Jacob Abbott (November 14, 1803 – October 31, 1879) was an American writer of children's books.
Abbott was born at Hallowell, Maine. He graduated from Bowdoin College in 1820; studied at Andover Theological Seminary in 1821, 1822, and 1824; was tutor in 1824-1825, and from 1825 to 1829 was professor of mathematics and natural philosophy at Amherst College; was licensed to preach by the Hampshire Association in 1826; founded the Mount Vernon School for Young Ladies in Boston in 1829, and was principal of it in 1829-1833; was pastor of Eliot Congregational Church (which he founded), at Roxbury, Massachusetts in 1834-1835; and was, with his brothers, a founder, and in 1843-1851 a principal of Abbott's Institute, and in 1845-1848 of the Mount Vernon School for Boys, in New York City.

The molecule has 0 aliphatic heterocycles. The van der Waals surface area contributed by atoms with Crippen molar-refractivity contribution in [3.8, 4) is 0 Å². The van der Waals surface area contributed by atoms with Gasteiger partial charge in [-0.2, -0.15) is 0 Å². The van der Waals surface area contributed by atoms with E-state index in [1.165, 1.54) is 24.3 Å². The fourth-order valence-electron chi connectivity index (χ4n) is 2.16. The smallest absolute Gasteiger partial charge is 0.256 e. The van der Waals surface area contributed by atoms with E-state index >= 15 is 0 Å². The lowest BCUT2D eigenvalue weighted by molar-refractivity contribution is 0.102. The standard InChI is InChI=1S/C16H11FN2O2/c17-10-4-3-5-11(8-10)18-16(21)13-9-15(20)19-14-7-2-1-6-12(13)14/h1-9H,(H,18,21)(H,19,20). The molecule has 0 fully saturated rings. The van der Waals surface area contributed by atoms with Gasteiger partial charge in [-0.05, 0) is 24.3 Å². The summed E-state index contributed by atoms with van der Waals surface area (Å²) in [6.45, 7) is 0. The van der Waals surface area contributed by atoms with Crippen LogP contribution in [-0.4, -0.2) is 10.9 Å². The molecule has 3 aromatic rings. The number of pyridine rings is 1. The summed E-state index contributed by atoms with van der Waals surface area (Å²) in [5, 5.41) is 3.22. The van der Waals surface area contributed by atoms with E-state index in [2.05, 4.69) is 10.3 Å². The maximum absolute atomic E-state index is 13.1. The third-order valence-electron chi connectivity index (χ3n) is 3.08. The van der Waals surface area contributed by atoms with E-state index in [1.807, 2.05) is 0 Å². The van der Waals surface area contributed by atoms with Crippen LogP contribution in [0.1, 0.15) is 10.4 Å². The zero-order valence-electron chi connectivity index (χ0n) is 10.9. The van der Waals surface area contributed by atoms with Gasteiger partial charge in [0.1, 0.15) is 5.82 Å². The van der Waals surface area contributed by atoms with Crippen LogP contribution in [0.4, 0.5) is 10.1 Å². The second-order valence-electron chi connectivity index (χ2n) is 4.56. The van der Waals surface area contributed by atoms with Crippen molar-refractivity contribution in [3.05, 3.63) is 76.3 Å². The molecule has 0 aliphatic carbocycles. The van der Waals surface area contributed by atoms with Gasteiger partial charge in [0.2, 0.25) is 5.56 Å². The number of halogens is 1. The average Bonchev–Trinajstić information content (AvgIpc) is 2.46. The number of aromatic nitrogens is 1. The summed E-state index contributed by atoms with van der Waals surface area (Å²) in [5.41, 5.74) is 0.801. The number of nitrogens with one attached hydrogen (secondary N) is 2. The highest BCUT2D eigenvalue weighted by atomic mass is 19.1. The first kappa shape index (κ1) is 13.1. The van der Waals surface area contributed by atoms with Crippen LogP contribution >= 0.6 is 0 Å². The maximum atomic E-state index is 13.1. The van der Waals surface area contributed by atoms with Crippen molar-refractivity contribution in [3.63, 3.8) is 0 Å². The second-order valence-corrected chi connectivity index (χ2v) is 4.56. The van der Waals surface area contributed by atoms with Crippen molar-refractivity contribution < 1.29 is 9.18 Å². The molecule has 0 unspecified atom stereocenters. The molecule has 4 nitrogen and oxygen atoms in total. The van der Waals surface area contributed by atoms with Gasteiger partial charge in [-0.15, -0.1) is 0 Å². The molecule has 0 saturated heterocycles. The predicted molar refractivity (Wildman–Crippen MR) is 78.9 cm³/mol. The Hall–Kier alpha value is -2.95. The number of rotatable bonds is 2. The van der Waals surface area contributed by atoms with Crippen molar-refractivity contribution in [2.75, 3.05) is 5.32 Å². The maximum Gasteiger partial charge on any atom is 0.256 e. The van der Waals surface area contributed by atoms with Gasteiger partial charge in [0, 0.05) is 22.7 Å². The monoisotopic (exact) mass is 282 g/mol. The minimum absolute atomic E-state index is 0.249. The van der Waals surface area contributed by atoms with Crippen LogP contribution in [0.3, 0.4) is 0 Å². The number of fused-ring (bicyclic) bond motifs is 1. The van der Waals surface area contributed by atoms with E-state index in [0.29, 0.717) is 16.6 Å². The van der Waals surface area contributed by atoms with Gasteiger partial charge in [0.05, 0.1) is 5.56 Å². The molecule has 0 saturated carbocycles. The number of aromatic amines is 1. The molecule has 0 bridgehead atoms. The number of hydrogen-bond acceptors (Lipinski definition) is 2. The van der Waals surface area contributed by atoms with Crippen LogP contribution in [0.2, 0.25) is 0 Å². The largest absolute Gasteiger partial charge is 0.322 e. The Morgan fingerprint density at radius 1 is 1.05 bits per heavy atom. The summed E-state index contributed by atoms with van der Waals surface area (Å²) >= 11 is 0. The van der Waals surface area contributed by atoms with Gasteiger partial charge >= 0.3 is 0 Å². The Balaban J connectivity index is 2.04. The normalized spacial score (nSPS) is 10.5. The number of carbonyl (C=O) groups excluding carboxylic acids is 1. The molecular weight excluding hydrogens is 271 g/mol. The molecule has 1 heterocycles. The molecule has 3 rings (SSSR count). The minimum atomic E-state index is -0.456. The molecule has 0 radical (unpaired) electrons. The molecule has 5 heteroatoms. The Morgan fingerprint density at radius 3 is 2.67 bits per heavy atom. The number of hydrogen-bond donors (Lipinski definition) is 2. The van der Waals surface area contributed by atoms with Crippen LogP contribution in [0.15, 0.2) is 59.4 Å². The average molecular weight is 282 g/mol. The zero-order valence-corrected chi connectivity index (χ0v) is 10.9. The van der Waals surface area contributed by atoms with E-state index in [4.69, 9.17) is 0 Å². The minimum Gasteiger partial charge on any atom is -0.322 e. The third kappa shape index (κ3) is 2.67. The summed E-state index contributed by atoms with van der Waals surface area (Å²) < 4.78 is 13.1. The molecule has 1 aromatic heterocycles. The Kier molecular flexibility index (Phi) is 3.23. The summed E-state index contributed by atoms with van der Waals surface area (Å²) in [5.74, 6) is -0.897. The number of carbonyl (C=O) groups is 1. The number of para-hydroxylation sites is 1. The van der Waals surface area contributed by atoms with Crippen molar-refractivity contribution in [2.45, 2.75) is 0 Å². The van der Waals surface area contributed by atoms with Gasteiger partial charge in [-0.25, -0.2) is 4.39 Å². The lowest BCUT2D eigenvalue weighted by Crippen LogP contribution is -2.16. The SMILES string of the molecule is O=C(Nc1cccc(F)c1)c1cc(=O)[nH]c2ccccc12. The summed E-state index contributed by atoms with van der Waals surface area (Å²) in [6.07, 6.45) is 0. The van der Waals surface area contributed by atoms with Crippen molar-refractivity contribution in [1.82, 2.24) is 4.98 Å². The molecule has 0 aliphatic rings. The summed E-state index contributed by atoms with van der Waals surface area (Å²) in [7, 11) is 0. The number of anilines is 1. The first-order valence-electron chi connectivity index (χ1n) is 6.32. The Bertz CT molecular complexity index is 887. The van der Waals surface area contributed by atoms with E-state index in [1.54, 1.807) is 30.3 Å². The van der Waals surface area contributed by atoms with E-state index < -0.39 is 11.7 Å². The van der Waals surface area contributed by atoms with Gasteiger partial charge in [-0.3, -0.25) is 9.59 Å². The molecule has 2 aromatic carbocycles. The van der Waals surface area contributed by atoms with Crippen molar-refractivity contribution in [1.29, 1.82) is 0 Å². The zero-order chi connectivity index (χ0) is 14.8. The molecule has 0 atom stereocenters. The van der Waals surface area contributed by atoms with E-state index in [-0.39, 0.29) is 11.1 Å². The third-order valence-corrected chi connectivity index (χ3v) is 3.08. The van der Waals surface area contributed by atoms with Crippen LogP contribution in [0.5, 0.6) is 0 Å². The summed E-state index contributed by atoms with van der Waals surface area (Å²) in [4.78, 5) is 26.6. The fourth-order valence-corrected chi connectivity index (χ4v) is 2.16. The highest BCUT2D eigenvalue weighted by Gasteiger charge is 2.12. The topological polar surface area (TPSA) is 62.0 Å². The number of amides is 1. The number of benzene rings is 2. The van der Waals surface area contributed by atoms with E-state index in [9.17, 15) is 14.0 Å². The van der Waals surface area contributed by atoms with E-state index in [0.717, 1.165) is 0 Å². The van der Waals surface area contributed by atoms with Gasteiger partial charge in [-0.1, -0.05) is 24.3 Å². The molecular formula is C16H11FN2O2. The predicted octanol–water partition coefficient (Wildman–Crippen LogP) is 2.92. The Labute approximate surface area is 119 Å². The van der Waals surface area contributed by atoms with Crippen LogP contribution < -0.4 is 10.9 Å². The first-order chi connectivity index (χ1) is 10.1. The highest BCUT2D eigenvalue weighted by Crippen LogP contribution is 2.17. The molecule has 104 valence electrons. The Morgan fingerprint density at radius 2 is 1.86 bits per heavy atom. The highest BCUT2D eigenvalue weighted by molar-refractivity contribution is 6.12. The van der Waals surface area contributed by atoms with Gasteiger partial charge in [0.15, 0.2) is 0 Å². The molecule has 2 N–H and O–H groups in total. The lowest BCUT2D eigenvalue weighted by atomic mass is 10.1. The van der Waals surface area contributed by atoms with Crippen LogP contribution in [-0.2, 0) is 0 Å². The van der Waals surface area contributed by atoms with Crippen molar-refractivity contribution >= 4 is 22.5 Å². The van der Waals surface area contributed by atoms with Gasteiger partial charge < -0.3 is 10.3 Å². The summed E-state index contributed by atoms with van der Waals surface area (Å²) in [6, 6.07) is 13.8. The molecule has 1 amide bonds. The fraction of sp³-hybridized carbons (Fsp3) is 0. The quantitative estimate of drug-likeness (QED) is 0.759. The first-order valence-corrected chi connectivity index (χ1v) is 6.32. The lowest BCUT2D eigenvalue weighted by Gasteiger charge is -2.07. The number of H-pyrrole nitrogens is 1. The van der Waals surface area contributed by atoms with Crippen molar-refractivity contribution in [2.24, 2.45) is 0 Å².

The word khan is not a name, but a title. It means chieftain or king. It is a word used in various forms by the different tribes and nations that from time immemorial have inhabited Central Asia, and has been applied to a great number of potentates and rulers that have from time to time arisen among them. Genghis Khan was the greatest of these princes. He was, in fact, one of the most renowned conquerors whose exploits history records.
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